Well-being in action

Berry, Donald (2023) Well-being in action. Doctoral thesis, London Metropolitan University.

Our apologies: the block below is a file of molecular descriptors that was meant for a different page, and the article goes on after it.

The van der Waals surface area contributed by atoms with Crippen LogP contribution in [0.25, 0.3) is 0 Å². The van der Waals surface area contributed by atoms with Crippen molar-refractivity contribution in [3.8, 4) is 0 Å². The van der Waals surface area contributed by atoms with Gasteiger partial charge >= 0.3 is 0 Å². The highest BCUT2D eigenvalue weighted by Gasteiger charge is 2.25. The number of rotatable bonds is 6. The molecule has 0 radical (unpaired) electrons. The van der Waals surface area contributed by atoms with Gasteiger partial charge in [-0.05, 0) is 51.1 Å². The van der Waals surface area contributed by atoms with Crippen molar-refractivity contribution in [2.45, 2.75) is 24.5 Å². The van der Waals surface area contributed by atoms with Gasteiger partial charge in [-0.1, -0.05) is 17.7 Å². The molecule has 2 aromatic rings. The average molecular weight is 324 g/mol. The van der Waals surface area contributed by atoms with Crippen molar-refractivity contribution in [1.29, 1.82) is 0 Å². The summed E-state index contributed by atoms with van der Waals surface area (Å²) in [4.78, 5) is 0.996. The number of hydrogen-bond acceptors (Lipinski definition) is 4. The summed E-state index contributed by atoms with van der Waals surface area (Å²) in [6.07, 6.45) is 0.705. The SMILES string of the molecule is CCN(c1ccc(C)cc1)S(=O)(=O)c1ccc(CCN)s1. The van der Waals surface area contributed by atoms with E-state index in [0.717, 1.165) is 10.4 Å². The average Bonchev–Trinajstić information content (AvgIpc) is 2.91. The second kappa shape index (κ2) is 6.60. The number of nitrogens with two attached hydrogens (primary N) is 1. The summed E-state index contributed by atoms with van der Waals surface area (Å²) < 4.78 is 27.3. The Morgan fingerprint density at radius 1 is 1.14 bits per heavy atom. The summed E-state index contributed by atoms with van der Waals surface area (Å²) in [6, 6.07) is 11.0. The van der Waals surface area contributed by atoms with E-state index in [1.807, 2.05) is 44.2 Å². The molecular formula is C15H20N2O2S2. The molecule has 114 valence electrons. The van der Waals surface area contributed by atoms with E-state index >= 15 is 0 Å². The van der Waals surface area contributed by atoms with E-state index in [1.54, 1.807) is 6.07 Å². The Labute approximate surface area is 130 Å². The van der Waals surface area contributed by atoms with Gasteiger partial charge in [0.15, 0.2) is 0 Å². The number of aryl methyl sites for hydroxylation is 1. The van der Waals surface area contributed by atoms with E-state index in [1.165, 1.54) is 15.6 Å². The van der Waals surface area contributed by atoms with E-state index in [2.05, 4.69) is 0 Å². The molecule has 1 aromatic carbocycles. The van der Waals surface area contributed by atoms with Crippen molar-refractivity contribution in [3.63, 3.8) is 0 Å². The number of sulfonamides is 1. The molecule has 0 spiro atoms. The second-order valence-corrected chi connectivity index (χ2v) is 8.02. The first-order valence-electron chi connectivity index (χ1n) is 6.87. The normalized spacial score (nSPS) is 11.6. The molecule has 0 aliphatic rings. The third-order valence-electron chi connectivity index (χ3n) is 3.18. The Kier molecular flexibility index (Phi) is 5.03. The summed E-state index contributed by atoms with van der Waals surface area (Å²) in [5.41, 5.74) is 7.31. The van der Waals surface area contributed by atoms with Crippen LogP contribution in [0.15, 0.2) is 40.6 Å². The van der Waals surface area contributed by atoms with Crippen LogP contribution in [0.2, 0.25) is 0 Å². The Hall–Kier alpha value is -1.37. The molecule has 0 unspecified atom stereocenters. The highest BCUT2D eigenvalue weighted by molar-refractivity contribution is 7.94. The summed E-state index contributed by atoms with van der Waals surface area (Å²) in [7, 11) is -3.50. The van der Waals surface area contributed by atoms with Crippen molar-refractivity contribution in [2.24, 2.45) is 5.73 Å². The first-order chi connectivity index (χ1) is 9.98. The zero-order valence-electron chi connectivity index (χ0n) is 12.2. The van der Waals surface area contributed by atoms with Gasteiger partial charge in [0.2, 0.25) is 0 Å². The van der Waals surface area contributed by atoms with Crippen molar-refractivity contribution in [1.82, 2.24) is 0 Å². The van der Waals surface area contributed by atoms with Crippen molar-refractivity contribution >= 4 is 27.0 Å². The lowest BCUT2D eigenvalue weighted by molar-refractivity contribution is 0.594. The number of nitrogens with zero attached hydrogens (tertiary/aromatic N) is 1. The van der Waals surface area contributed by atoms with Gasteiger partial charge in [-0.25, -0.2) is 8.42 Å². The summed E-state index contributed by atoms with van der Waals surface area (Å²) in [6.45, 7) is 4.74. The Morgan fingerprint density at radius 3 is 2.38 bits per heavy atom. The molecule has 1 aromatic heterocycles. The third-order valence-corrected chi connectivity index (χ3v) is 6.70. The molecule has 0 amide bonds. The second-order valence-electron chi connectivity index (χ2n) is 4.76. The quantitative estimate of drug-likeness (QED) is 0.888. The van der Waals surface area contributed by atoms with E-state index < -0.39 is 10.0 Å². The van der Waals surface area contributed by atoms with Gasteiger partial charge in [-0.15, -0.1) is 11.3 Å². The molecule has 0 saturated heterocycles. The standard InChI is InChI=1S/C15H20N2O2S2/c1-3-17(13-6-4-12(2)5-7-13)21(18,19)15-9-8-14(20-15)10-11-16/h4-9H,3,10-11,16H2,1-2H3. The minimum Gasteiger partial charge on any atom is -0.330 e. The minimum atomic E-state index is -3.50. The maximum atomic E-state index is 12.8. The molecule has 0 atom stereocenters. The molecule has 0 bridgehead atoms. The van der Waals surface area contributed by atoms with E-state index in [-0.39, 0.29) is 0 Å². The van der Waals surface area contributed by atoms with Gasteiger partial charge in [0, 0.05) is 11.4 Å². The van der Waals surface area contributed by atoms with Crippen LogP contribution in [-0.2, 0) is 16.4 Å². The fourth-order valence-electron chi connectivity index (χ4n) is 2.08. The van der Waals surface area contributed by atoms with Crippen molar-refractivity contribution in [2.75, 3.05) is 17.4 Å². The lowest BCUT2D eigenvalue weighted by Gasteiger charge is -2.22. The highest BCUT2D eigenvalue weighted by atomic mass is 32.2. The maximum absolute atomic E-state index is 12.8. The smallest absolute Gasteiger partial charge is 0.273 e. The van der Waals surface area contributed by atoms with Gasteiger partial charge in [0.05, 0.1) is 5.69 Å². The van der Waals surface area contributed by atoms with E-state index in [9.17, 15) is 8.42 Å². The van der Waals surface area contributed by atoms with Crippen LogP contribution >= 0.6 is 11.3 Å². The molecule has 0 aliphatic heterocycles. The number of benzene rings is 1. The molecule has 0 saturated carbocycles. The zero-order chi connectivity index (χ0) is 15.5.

This thesis consists of a critique of two influential accounts of what is good for a human being: that which satisfies their desires, and that which gives them pleasure. Both accounts are therefore ‘subjectivist’ in that they are centred on the personal values of the agent in question. In contrast to the conventional philosophical approach, the study will evaluate these two theories in the context of their suitability for guiding our deliberations about what to do and how best to live. It offers an argument against both theories when they are thus put to work as a basis for making our choices. The argument proceeds by considering what is required in order for us to develop and maintain certain practical and intellectual powers that are essential to our forming an adequate conception of our own good and effectively pursuing this ideal in practice. I will claim that gaining and maintaining these powers requires a certain kind of supportive social context – and, in particular, engagement in certain kinds of formative relationships with others. However, participating in these relationships in the required way necessitates our having an openness to learning from and being influenced by these others that is not possible for an agent who fully commits to either of our two subjectivist views.

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